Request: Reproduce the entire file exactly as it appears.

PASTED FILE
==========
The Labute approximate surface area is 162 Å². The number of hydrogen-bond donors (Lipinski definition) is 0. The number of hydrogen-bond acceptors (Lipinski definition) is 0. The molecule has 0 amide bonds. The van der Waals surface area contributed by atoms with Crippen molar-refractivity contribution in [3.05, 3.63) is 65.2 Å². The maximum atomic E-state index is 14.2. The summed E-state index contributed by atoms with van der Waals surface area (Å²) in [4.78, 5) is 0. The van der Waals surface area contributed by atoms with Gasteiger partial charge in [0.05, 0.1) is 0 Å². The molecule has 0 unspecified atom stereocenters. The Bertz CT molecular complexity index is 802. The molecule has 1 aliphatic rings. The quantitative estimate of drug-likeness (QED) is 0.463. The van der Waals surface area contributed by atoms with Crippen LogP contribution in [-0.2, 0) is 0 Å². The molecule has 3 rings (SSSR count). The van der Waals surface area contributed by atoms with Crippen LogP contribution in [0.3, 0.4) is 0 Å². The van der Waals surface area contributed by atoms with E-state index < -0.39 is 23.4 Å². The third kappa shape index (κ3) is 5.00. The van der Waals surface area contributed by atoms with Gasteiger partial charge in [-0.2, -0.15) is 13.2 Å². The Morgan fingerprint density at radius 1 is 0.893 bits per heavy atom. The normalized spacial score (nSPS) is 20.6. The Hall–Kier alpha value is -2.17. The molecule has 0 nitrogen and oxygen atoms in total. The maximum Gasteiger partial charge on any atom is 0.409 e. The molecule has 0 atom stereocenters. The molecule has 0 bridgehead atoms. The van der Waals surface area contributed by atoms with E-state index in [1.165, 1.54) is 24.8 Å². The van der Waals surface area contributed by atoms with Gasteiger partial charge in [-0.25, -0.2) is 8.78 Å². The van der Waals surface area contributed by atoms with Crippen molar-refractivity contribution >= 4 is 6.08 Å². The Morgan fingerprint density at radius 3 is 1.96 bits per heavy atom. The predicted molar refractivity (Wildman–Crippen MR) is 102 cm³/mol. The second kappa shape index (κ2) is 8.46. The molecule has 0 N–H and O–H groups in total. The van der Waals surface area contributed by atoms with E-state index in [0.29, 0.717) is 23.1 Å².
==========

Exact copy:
The Labute approximate surface area is 162 Å². The number of hydrogen-bond donors (Lipinski definition) is 0. The number of hydrogen-bond acceptors (Lipinski definition) is 0. The molecule has 0 amide bonds. The van der Waals surface area contributed by atoms with Crippen molar-refractivity contribution in [3.05, 3.63) is 65.2 Å². The maximum atomic E-state index is 14.2. The summed E-state index contributed by atoms with van der Waals surface area (Å²) in [4.78, 5) is 0. The van der Waals surface area contributed by atoms with Gasteiger partial charge in [0.05, 0.1) is 0 Å². The molecule has 0 unspecified atom stereocenters. The Bertz CT molecular complexity index is 802. The molecule has 1 aliphatic rings. The quantitative estimate of drug-likeness (QED) is 0.463. The van der Waals surface area contributed by atoms with Crippen LogP contribution in [-0.2, 0) is 0 Å². The molecule has 3 rings (SSSR count). The van der Waals surface area contributed by atoms with Crippen LogP contribution in [0.3, 0.4) is 0 Å². The van der Waals surface area contributed by atoms with E-state index < -0.39 is 23.4 Å². The third kappa shape index (κ3) is 5.00. The van der Waals surface area contributed by atoms with Gasteiger partial charge in [-0.2, -0.15) is 13.2 Å². The Morgan fingerprint density at radius 1 is 0.893 bits per heavy atom. The normalized spacial score (nSPS) is 20.6. The Hall–Kier alpha value is -2.17. The molecule has 0 nitrogen and oxygen atoms in total. The maximum Gasteiger partial charge on any atom is 0.409 e. The molecule has 0 atom stereocenters. The molecule has 0 bridgehead atoms. The van der Waals surface area contributed by atoms with E-state index in [1.165, 1.54) is 24.8 Å². The van der Waals surface area contributed by atoms with Gasteiger partial charge in [-0.25, -0.2) is 8.78 Å². The van der Waals surface area contributed by atoms with Crippen molar-refractivity contribution >= 4 is 6.08 Å². The Morgan fingerprint density at radius 3 is 1.96 bits per heavy atom. The predicted molar refractivity (Wildman–Crippen MR) is 102 cm³/mol. The second kappa shape index (κ2) is 8.46. The molecule has 0 N–H and O–H groups in total. The van der Waals surface area contributed by atoms with E-state index in [0.29, 0.717) is 23.1 Å².